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China and the Café-racer

Date:06-01-2017 Source:chinamotor

One of the latest Chinese motorcycle industry phenomenons is the manufacture of the “café-racer” motorcycle, but what exactly is this? Chinese company Sky team’s Café Racer is being talked about in positive terms in every country and has caused Chinese motorcycle companies to go to their drawing boards in an effort to develop their own version of this motorcycle classic.

The term cafe racer is omnipresent. Used in all kinds of ways but mostly the wrong way.

Most of us know about the rockers in England that were roaming the streets in the 50's with their Norton’s, BSA's, Triumph’s; the common denominator of the bikes being the stripped down to its bare necessity, racy look of the various bikes. Yes they did carry lights and a target plate. Road legal and track ready so to say, a race bike for the road. It is simple, drive to the circuit and enjoy a competitive weekend racing your bike and drive home again. It can be no surprise Rockers wore leathers. Road racing a motorcycle is a hazardous sport so a little bit of protection was no luxury.


Here’s a bit of cafe racers insight in a nutshell. Cafe racers were the bikes for daredevils and thrill seekers and definitely not for the average, safety first, obedient citizens. Another important feature of a cafe racer is that they were all different. Factory race teams were scarce and could only cater for a handful of people. In those times you had to build your own race bike if you wanted a slice of the action.

And this is probably what people still appeal to, the anti-social attitude of the people riding /racing their bikes.

Fast forward 50 years. From every corner of the internet, websites about classic bikes and cafe racers sprout freely. The immense popularity of these bikes and their builders is beyond comprehension. Though the cafe racer has lived on the last 50 years, interest was limited to a few people (including myself), most of them based in England.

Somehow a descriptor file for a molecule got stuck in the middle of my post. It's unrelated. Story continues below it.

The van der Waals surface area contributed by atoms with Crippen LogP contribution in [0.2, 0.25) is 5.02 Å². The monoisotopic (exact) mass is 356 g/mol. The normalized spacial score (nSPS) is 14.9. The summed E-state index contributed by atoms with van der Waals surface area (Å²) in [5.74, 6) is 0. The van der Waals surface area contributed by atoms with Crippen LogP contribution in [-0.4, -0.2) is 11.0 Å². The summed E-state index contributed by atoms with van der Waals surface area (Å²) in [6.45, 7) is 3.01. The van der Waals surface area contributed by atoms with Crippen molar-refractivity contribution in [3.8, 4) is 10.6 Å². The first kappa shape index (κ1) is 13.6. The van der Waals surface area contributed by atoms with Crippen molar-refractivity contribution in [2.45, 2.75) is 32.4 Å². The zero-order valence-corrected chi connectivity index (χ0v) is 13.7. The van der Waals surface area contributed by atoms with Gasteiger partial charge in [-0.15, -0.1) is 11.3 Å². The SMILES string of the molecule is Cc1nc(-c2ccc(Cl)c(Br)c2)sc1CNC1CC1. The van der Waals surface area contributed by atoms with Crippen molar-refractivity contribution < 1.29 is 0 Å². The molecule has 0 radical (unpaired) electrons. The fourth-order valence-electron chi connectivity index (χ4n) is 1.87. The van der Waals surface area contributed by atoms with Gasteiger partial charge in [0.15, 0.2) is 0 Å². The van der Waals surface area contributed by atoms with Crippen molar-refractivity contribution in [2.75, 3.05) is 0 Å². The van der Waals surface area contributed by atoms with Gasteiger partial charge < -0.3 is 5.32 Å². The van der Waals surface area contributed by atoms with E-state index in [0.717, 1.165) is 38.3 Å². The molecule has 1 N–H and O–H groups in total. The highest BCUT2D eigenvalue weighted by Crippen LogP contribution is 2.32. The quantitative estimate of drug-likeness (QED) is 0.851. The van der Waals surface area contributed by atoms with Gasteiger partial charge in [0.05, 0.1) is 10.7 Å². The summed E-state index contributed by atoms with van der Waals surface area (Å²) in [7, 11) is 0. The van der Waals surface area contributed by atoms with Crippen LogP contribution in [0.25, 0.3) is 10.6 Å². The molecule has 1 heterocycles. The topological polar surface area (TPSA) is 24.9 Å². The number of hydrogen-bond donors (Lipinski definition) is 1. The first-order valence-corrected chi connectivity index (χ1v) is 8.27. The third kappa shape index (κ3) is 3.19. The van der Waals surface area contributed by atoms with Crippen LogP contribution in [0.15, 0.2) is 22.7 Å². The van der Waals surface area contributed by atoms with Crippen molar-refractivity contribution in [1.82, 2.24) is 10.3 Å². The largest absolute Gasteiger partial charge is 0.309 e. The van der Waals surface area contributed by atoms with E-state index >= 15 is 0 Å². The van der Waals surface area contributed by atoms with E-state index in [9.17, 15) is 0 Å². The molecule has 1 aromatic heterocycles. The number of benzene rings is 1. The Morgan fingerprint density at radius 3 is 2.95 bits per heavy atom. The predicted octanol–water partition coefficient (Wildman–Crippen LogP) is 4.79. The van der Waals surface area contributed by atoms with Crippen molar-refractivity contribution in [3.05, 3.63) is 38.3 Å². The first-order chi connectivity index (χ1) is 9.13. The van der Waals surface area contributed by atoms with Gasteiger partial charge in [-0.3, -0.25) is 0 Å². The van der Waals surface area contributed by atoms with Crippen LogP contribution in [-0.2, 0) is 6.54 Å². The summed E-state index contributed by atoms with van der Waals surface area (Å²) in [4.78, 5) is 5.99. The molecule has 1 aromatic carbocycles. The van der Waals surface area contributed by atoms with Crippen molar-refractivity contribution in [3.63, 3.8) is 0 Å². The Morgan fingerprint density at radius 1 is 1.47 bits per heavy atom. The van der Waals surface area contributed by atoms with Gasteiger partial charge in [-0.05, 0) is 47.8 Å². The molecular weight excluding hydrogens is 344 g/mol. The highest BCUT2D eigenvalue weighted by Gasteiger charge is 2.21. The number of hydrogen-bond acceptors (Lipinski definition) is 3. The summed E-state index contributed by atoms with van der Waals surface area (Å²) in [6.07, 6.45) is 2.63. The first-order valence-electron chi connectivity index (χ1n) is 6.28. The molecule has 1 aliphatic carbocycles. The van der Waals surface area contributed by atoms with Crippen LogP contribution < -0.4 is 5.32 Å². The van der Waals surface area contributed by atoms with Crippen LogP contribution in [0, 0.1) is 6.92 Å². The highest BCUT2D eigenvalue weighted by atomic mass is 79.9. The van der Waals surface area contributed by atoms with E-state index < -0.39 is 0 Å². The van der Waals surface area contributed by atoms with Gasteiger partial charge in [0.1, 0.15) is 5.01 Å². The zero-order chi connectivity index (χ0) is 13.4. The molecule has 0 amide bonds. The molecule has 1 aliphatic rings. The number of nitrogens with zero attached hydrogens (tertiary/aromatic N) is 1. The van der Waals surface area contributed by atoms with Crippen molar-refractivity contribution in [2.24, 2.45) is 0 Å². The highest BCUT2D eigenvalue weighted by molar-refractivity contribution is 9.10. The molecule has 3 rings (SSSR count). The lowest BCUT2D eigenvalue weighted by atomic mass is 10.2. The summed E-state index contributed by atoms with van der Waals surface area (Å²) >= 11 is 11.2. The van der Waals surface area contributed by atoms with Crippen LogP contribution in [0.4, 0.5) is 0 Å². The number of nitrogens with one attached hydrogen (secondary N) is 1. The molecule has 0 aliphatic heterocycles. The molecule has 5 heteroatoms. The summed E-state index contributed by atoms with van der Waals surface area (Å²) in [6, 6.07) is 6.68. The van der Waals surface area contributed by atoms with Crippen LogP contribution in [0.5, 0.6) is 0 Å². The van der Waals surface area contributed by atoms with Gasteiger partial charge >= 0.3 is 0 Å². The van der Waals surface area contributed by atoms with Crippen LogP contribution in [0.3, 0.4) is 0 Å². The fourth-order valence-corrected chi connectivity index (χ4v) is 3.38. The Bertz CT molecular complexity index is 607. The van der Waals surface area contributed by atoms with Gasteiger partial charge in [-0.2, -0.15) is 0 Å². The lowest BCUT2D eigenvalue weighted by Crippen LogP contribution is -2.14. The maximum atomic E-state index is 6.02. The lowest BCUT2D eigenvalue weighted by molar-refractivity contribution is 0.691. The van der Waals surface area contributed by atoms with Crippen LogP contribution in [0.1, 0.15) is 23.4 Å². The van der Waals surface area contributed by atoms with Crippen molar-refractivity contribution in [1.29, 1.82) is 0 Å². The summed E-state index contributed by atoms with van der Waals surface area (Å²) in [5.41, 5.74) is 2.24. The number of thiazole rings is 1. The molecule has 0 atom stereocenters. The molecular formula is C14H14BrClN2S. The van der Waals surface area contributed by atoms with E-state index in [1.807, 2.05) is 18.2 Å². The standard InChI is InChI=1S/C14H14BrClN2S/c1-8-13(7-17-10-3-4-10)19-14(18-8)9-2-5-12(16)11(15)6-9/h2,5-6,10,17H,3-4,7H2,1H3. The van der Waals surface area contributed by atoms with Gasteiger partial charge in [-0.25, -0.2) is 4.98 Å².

In October 2013, BMW, of all brands released their version of a cafe racer, the NineT. I have never seen such a contradiction in terms before. BMW, the brand with probably the most loyal and the most boring following hits the cafe racer arena. Let's first divide their target group into 2:

1. Fluorescent vest wearing, safety first clyde tourers

2. Charlie Boorman adventure seeking wannabees.

The first has made BMW money during the 70' and 80's and the second the money during the 90's and the new millennium. And the GS BMW is still the best selling bike in Europe. BMW probably knows what it is doing looking at their success. But it was the Boorman tv series that catapulted the GS into the mainstream. Was participating in Charlie Boorman’s TV a masterstroke or just plain luck? I think the last. KTM backed out the last moment and BMW loaned 2 bikes to Boorman and McGregor for their first trip. The rest is history.


BMW probably learned a lot from this initial experiment. They must have thought... cafe racer...mmmm... genuine bike builder...mmm yes they go together well. So they set out to find one of those real McCoy custom bike builders, pay him a lot of money and he will do the talking. And they did just that. So to market their newest offspring they hired Roland Sands (the flavour of the day) and some other custom bike influentials to hang with him. With much bombast they were present at Wheel and Waves in Biarritz; trying to get some respect from the self-proclaimed “real McCoy” bikers and bike builders.


The launch of the NineT was accompanied with a video full of biker cliches, camp fires, lots of high fives and pathetic philosophizing about freedom. Lots of people, the mainstream, really liked the efforts BMW made. Applause was their part. The minority self-proclaimed real McCoy bikers thought very differently. In their opinion BMW was digging into something where they do not belong. BMW cannot care less I think. They probably have struck gold again. They discovered a new target group, the cafe racer wannabee. Hallelujah...and now make some money the German way.

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